Hellenic Oncology Research Group

Athens, Greece

Hellenic Oncology Research Group

Athens, Greece

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Koinis F.,University of Crete | Koinis F.,Hellenic Oncology Research Group | Vetsika E.K.,University of Crete | Aggouraki D.,University of Crete | And 7 more authors.
Journal of Thoracic Oncology | Year: 2016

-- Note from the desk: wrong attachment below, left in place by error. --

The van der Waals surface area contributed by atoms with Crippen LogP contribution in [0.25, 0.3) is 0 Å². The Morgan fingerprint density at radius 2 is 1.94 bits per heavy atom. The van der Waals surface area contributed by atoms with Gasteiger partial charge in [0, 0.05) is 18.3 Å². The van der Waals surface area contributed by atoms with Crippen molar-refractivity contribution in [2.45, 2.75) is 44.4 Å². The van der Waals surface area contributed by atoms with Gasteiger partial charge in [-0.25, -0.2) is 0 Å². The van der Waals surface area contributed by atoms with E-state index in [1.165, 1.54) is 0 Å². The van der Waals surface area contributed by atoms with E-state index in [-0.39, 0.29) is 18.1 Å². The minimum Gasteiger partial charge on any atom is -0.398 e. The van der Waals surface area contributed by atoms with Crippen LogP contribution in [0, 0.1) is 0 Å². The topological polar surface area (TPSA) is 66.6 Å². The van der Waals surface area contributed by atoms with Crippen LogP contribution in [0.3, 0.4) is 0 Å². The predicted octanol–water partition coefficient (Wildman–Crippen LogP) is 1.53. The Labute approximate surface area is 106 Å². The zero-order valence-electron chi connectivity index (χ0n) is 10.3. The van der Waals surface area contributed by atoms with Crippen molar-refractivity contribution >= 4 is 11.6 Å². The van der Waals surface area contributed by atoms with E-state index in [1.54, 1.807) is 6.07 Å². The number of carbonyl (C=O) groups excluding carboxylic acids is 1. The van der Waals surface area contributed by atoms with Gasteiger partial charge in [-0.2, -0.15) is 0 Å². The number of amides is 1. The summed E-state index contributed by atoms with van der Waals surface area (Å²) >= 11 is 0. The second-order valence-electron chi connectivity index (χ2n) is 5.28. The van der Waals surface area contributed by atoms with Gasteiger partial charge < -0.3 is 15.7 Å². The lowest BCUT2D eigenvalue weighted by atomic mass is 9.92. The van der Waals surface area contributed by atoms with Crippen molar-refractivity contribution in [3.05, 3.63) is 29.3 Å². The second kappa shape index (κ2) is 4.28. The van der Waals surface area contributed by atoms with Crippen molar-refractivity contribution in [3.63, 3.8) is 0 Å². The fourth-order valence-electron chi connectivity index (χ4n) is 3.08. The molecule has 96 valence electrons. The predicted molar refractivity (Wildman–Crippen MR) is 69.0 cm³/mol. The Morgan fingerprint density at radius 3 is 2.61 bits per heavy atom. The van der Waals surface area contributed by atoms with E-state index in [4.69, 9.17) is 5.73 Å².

Introduction: Myeloid-derived suppressor cells (MDSCs) are a heterogeneous population of immature cells of myeloid origin whose expression is induced by, among others things, vascular endothelial growth factor. We have previously identified two monocytic and one granulocytic MDSC subpopulations associated with the clinical outcome in patients with non-small cell lung cancer (NSCLC). The aim of the present study was to evaluate the effect of chemotherapy on these MDSC subpopulations. Methods: Circulating immune cells from 46 patients with unresectable NSCLC were analyzed by flow cytometry before the initiation of chemotherapy and after three cycles. Changes in the frequencies of the MDSC subpopulations were correlated with clinical outcome. Results: Chemotherapy had no uniform effect on either the number or the functionality of monocytic and granulocytic MDSCs. However, three cycles of bevacizumab-containing regimens significantly reduced the percentage of the granulocytic-MDSCs compared with non-bevacizumabbased regimens (p = 0.0086). At the time of evaluation of response, disease progression was associated with significantly higher levels of all three MDSC subpopulations compared with in patients with disease control. In patients with disease progression after three cycles of chemotherapy, the percentage of CD15-positive monocytic MDSCs was significantly increased compared with baseline. Conclusions: In the peripheral blood of patients with NSCLC, bevacizumab-based chemotherapy significantly reduced the levels of granulocytic MDSCs. An increase in the levels of CD15-positive monocytic MDSCs was associated with poor response to treatment and disease progression, providing evidence of their clinical relevance in patients with NSCLC. © 2016 International Association for the Study of Lung Cancer. Published by Elsevier Inc. All rights reserved.